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Birds: They’re just like us. Except their lungs are small in comparison to their body size (much smaller than ours, by this metric) and they have a set of air sacs, nine in total, that run down the sides of their bodies.
A newly described fossil found in China shows that birds evolved one of these notable features very, very early–while they were still dinosaurs, in fact. A team of researchers from China and South Africa just published a study detailing the presence of what they believe to be lung tissue in the fossil. This is the first time evidence of lungs has been found in an avian dinosaur fossil, and it may help explain why one group of avian dinosaurs—the Ornithumorpha, of which this fossil was a member—was able to survive the extinction event that killed the dinosaurs and continue to evolve into modern birds.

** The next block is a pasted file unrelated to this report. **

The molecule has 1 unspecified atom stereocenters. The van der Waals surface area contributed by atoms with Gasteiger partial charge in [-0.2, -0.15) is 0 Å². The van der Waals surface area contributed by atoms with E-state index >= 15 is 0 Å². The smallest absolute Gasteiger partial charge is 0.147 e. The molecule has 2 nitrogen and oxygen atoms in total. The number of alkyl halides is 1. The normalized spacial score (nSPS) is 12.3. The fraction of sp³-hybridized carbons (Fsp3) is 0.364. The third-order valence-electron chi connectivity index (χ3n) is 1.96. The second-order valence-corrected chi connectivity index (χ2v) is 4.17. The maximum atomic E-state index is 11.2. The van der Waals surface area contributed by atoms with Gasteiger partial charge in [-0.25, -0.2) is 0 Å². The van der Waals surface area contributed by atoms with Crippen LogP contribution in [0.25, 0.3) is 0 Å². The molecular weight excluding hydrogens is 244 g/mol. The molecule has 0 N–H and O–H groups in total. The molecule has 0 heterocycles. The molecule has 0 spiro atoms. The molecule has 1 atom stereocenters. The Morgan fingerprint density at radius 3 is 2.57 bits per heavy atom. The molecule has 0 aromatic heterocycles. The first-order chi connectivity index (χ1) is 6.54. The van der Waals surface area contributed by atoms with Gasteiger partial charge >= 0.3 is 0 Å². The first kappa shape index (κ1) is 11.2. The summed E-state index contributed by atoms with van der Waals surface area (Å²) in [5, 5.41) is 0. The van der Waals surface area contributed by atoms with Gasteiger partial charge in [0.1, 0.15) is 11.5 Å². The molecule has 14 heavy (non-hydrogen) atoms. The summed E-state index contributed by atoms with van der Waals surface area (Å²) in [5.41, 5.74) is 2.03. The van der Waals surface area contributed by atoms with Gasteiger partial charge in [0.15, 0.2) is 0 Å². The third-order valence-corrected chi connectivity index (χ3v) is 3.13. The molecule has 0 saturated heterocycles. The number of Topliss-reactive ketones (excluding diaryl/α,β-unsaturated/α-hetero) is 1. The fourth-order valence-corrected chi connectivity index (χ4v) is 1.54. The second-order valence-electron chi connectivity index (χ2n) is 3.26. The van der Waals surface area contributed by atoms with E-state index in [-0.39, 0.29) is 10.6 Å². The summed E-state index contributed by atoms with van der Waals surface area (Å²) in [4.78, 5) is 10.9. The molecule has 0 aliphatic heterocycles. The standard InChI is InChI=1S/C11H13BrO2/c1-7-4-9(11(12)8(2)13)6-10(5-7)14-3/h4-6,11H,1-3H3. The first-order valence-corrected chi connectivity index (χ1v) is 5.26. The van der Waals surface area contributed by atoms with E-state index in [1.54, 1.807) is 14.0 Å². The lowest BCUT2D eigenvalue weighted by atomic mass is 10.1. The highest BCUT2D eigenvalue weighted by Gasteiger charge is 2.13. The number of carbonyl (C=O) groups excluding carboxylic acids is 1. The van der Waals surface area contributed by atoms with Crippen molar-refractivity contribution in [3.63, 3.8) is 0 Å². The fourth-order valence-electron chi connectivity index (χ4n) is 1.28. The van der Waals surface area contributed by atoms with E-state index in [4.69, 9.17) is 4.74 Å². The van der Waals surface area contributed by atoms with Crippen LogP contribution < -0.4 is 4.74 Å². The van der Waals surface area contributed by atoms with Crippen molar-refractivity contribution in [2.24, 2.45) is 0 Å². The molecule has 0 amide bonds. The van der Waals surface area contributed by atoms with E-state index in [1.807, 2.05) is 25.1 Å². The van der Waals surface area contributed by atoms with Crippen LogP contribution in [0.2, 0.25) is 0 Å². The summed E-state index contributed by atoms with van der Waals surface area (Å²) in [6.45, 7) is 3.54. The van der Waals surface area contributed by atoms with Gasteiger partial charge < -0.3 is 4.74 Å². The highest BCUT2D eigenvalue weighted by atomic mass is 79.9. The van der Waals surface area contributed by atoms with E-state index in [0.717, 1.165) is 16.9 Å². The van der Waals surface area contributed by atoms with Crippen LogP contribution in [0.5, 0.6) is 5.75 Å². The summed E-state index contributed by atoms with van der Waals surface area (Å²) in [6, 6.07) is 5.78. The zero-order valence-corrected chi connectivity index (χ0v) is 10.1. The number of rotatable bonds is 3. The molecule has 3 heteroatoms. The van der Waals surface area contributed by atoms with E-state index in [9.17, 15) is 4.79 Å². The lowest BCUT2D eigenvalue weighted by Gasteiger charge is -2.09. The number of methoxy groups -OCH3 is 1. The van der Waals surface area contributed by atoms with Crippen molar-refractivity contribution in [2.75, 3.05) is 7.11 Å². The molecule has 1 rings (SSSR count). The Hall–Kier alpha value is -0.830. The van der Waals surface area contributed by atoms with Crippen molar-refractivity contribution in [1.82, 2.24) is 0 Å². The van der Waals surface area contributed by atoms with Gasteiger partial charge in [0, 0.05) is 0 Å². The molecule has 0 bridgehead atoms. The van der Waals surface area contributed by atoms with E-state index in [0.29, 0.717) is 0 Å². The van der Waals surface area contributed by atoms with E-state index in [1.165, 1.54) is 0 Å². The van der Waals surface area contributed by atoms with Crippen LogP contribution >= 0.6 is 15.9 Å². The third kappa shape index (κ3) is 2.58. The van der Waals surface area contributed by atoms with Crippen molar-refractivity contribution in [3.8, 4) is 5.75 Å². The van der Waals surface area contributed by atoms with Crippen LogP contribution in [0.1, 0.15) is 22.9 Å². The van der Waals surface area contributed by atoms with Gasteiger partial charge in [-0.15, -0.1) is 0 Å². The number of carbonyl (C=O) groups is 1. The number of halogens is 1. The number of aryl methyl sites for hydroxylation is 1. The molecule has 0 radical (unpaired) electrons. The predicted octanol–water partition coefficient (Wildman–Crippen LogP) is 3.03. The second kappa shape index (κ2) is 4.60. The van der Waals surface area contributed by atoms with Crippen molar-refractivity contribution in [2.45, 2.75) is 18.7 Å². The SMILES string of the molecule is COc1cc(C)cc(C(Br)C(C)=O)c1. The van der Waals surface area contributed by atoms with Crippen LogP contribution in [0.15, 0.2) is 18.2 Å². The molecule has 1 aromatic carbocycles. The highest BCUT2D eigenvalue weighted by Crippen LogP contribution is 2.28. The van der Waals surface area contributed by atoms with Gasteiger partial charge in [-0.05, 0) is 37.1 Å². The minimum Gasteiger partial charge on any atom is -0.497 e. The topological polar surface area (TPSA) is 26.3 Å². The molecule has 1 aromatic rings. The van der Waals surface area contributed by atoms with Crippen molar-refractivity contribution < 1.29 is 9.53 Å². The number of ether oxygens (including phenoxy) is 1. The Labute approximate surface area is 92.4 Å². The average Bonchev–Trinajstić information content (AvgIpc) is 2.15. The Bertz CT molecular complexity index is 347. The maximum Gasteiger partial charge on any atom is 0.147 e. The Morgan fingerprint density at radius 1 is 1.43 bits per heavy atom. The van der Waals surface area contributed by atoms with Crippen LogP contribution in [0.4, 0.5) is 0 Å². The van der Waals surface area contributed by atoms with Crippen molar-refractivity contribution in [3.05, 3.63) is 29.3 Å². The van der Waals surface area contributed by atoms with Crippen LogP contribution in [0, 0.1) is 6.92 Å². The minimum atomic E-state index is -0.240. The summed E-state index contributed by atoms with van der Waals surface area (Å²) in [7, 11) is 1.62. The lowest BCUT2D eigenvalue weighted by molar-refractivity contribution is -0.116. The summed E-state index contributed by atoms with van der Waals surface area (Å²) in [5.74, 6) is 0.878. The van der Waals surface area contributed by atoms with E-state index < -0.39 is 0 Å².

Finding - Idea - Group - Lineages - Jingmai
The finding “just reinforces the idea that this group was more highly evolved than other Cretaceous avian lineages,” writes paleontologist Jingmai O’Connor of the Chinese Academy of Sciences in an email to Popular Science. O’Connor and her team observed a “speckled white material” in the fossil, according to the paper, and by employing scanning electron microscopy (a specialized type of microscope), were able...
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